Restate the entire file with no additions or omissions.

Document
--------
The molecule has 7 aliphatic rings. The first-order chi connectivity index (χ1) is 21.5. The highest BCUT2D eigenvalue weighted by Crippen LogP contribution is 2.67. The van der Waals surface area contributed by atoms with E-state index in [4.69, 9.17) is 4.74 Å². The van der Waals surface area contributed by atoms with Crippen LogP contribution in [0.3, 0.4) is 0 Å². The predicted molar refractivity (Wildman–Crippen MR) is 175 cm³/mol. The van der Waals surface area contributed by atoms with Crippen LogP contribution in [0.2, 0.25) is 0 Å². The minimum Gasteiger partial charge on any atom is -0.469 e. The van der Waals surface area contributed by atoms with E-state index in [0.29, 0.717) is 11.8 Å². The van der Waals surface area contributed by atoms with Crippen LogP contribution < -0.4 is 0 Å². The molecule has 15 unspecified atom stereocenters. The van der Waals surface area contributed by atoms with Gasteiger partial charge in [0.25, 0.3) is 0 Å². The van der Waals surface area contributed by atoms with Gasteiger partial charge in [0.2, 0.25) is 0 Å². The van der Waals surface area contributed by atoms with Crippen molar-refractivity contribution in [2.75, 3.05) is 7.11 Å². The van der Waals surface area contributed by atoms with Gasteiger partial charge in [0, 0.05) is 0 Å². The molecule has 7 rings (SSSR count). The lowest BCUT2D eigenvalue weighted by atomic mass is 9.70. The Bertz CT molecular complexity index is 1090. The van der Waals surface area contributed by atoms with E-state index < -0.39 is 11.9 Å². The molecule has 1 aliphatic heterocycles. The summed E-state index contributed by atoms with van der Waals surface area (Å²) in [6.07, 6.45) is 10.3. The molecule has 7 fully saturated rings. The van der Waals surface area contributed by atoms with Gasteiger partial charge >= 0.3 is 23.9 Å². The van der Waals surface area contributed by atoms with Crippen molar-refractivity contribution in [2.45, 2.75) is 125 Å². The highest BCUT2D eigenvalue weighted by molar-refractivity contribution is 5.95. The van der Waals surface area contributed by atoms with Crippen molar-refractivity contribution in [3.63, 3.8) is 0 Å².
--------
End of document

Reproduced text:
The molecule has 7 aliphatic rings. The first-order chi connectivity index (χ1) is 21.5. The highest BCUT2D eigenvalue weighted by Crippen LogP contribution is 2.67. The van der Waals surface area contributed by atoms with E-state index in [4.69, 9.17) is 4.74 Å². The van der Waals surface area contributed by atoms with Crippen LogP contribution in [0.3, 0.4) is 0 Å². The predicted molar refractivity (Wildman–Crippen MR) is 175 cm³/mol. The van der Waals surface area contributed by atoms with Crippen LogP contribution in [0.2, 0.25) is 0 Å². The minimum Gasteiger partial charge on any atom is -0.469 e. The van der Waals surface area contributed by atoms with E-state index in [0.29, 0.717) is 11.8 Å². The van der Waals surface area contributed by atoms with Crippen LogP contribution < -0.4 is 0 Å². The molecule has 15 unspecified atom stereocenters. The van der Waals surface area contributed by atoms with Gasteiger partial charge in [0.25, 0.3) is 0 Å². The van der Waals surface area contributed by atoms with Gasteiger partial charge in [0.2, 0.25) is 0 Å². The van der Waals surface area contributed by atoms with Crippen molar-refractivity contribution in [2.75, 3.05) is 7.11 Å². The van der Waals surface area contributed by atoms with Gasteiger partial charge in [0, 0.05) is 0 Å². The molecule has 7 rings (SSSR count). The lowest BCUT2D eigenvalue weighted by atomic mass is 9.70. The Bertz CT molecular complexity index is 1090. The van der Waals surface area contributed by atoms with E-state index < -0.39 is 11.9 Å². The molecule has 1 aliphatic heterocycles. The summed E-state index contributed by atoms with van der Waals surface area (Å²) in [6.07, 6.45) is 10.3. The molecule has 7 fully saturated rings. The van der Waals surface area contributed by atoms with Gasteiger partial charge >= 0.3 is 23.9 Å². The van der Waals surface area contributed by atoms with Crippen molar-refractivity contribution in [2.45, 2.75) is 125 Å². The highest BCUT2D eigenvalue weighted by molar-refractivity contribution is 5.95. The van der Waals surface area contributed by atoms with Crippen molar-refractivity contribution in [3.63, 3.8) is 0 Å².